Students have been deprived of the opportunity for collaborative learning and in-person dialogue, feedback, and critique. The remote learning options are in no way the equivalent of the in-person education the Plaintiff and the putative class members contracted and paid for.Haynie v. Cornell University
With distance learning, social networking, spontaneous late-night existential discussions about life, romantic entanglements, adventures wandering around new locales unencumbered by curfews and parents’ watchfulness, vanished overnight. Students’ are disappointed. They are grieving. And, many are bitter.
Graduating college students are dismayed to be denied the pomp and circumstance celebrating a lifetime of efforts. Third year students are frustrated that cancelled internships mean less preparedness for jobs in a year. Second year students’ are distressed about the implementation of universal Pass/No Pass impacting their qualifications for admissions to an academic major. First year students are disgruntled to be ordered back to their childhood homes, just as they were gaining their first taste of a freedom they had anticipated throughout high school.
Further fueling students’ dismay, many ask why they are paying the price, in their truncated college experiences, for what is often perceived as an illness that affects people over 50 years old. The “Ok, Boomer” sentiment is only becoming more acute, as Gen Z and their just older Millennial peers suffer economically just as they start their careers, while Boomers for the most part have retained their wealth in spite of a collapse in economic output that rivals The Great Depression of the 1930’s.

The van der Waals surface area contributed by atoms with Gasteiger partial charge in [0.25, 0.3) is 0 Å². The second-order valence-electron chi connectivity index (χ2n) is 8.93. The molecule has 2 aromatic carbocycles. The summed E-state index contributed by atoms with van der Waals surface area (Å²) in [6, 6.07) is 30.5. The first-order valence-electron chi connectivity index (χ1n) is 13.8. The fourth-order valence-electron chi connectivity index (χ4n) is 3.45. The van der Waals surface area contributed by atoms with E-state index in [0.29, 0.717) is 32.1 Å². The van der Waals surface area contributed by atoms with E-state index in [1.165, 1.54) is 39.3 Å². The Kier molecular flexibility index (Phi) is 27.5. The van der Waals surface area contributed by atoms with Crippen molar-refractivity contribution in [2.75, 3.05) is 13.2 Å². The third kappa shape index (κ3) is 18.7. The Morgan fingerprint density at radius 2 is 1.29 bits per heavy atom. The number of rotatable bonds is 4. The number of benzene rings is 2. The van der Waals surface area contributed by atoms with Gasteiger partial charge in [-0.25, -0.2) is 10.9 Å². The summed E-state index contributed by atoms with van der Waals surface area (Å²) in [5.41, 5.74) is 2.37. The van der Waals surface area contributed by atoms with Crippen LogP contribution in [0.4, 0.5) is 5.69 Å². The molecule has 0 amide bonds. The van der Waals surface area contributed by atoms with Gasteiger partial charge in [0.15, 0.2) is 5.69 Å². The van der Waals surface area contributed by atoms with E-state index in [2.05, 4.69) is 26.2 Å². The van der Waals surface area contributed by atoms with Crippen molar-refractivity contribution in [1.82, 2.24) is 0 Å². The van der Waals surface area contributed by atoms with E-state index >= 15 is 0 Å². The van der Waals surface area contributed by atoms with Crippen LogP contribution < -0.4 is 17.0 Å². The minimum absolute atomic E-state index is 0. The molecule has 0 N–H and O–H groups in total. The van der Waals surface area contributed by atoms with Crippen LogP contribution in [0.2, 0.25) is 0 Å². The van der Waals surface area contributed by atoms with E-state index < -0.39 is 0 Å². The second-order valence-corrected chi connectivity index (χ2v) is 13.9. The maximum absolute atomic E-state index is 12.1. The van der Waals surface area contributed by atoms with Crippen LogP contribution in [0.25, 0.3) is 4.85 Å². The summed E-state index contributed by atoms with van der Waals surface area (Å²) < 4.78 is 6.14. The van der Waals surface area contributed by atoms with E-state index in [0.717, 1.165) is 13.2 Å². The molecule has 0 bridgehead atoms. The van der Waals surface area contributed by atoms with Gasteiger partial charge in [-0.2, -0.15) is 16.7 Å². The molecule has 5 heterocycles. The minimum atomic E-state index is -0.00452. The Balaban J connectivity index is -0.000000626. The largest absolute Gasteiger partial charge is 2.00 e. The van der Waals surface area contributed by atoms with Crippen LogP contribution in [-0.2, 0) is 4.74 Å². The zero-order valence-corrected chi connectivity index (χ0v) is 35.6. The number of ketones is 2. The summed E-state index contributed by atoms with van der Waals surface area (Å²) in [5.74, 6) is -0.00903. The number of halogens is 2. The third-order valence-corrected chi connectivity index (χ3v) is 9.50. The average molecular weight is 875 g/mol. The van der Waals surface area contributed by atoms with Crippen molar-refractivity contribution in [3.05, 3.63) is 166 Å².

Students, angry and believing that the university is unwilling to address their concerns have sought to air their grievances in the courtroom versus the classroom which they now believe is a more objective forum. University officials on the other hand have repeatedly stated that tuition and fees are justified, given the continued and rising costs of distance learning while maintaining the physical campus. The budding conflict between the customer of a university education, the student and their family, and the supplier, the university administrators and staff, risk a lessening of demand that could threaten the financial soundness of a number of universities throughout the country.
The growing divide between generations, as well as between university officials and students may likely continue shifting sentiment about the value of a college education. Already students are considering a leave of absence for the fall semester if universities continue online distance learning, as the costs are disproportionate to the value they are receiving by continuing to attend college. Additionally, more high school seniors are considering gap years or substituting two year community college over enrolling in four year college. Yet, what other options will replace college, an experience that has been a rite of passage for the young to transition into a responsible adult that goes on to live a meaningful and hopefully less selfish existence?